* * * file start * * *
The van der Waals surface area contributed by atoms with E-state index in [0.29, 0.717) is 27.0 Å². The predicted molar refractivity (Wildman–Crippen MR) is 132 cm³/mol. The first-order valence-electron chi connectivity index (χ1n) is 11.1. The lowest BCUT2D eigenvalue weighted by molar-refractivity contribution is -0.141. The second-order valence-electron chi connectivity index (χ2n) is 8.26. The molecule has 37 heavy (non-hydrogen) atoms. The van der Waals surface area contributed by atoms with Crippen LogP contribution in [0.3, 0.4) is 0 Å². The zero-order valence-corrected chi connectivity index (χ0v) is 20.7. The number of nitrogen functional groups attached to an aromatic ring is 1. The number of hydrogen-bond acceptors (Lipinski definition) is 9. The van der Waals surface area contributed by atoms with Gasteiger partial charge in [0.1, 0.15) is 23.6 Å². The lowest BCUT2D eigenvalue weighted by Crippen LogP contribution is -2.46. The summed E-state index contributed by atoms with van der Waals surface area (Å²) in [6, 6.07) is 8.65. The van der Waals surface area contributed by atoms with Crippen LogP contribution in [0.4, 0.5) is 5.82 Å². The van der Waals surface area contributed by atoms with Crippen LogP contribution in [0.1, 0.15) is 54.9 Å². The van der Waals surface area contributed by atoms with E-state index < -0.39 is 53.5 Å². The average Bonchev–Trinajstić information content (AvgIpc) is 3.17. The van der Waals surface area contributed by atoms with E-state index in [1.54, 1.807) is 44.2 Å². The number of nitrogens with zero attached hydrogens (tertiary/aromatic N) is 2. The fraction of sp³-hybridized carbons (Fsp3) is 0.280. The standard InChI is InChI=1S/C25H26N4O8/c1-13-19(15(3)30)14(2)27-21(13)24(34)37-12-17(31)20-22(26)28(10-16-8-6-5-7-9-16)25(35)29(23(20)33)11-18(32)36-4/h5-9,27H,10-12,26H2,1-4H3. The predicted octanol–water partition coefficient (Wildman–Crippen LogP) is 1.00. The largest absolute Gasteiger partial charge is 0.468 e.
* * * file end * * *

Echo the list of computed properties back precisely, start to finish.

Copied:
The van der Waals surface area contributed by atoms with E-state index in [0.29, 0.717) is 27.0 Å². The predicted molar refractivity (Wildman–Crippen MR) is 132 cm³/mol. The first-order valence-electron chi connectivity index (χ1n) is 11.1. The lowest BCUT2D eigenvalue weighted by molar-refractivity contribution is -0.141. The second-order valence-electron chi connectivity index (χ2n) is 8.26. The molecule has 37 heavy (non-hydrogen) atoms. The van der Waals surface area contributed by atoms with Crippen LogP contribution in [0.3, 0.4) is 0 Å². The zero-order valence-corrected chi connectivity index (χ0v) is 20.7. The number of nitrogen functional groups attached to an aromatic ring is 1. The number of hydrogen-bond acceptors (Lipinski definition) is 9. The van der Waals surface area contributed by atoms with Gasteiger partial charge in [0.1, 0.15) is 23.6 Å². The lowest BCUT2D eigenvalue weighted by Crippen LogP contribution is -2.46. The summed E-state index contributed by atoms with van der Waals surface area (Å²) in [6, 6.07) is 8.65. The van der Waals surface area contributed by atoms with Crippen LogP contribution in [0.4, 0.5) is 5.82 Å². The van der Waals surface area contributed by atoms with Crippen LogP contribution in [0.1, 0.15) is 54.9 Å². The van der Waals surface area contributed by atoms with E-state index < -0.39 is 53.5 Å². The average Bonchev–Trinajstić information content (AvgIpc) is 3.17. The van der Waals surface area contributed by atoms with E-state index in [1.54, 1.807) is 44.2 Å². The number of nitrogens with zero attached hydrogens (tertiary/aromatic N) is 2. The fraction of sp³-hybridized carbons (Fsp3) is 0.280. The standard InChI is InChI=1S/C25H26N4O8/c1-13-19(15(3)30)14(2)27-21(13)24(34)37-12-17(31)20-22(26)28(10-16-8-6-5-7-9-16)25(35)29(23(20)33)11-18(32)36-4/h5-9,27H,10-12,26H2,1-4H3. The predicted octanol–water partition coefficient (Wildman–Crippen LogP) is 1.00. The largest absolute Gasteiger partial charge is 0.468 e.